April 08, 2014

DB2 Subsystem Tuning Tips

Many, many years ago, I was a DB2 systems programmer. As part of my training, I was sent to an IBM DB2 systems tuning course. That type of education cost several thousand dollars back then, but with the knowledge I'd gained, my employer easily recouped its investment in the form of reduced CPU consumption on our system.

One basic thing I learned was what dispatching priority the different DB2 address spaces needed to be. I find it interesting that the current DB2 installation guide doesn't address these settings. (Hint: IRLM should always be the highest.)

Fortunately, the recently released IBM Redbook, "Subsystem and Transaction Monitoring and Tuning with DB2 11 for z/OS," covers many of the same topics I learned in the classroom back when -- even DB2 subsystem address spaces. In section 3.2 IBM recommends that IRLM run at SYSSTC to ensure it's at a higher priority than the other address spaces (MSTR, DBM1 and DIST).

If you haven't worked with traces, Section 2 ("DB2 traces") lists different trace types. Something to keep in mind about traces that I didn't find in this Redbook is that starting some traces creates more overhead than starting others. The most costly trace to start is Class 7 Lock Details, so only use this trace in an extreme situation. (And yes, this is another thing I learned in my old systems tuning course.)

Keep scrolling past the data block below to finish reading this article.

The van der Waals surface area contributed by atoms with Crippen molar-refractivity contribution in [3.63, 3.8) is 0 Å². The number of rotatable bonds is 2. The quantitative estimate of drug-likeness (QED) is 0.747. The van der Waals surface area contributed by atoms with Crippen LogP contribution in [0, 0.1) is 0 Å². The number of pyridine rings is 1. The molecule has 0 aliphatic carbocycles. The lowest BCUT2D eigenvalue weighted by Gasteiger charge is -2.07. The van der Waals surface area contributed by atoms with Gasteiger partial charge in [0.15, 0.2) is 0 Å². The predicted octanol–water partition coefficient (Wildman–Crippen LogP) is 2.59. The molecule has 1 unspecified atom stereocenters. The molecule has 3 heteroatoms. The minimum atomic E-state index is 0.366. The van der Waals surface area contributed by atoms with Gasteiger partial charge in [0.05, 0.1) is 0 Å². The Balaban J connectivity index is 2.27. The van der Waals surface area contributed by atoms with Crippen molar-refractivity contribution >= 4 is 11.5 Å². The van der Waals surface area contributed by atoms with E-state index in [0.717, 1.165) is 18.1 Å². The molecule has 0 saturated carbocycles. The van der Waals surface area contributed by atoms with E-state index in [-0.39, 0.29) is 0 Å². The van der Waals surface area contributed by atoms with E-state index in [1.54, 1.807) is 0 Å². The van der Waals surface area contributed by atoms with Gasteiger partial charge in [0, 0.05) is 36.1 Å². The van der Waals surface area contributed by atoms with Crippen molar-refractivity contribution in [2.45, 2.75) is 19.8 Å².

But back to the Redbook. Section 2.3.5 (“Loading IFCID field descriptions into a table”) covers the steps involved in creating tables that contain IFCID records as well as field descriptions. (Note: For more, see what I wrote about this topic some years back.)

Here are just a few of the chapters that focus on monitoring the subsystem:

            Chapter 4  : System address space CPU time

            Chapter 5  : EDM Pools

            Chapter 6  : Data Set Open and Close

            Chapter 7  : Log Activity

            Chapter 8  : IRLM, Locking, and Latching

            Chapter 9  : The zIIP engine and DB2

            Chapter 10: Buffer Pools and Group Buffer Pools

            Chapter 11: DDF Activity

            Chapter 12: Workfiles, RID, and Sort Pools

            Chapter 13: Virtual and Real Storage

This Redbook is worth your time even if you aren't a DB2 systems programmer. For instance, DB2 developers could use this information to help analyze and improve application performance. I also appreciate that the publication notes DB2 version numbers and offers version-specific performance tips. This material gives readers an idea of how various changes will impact their systems regardless of the release they're on.

If you've read this Redbook, please offer your impressions in comments.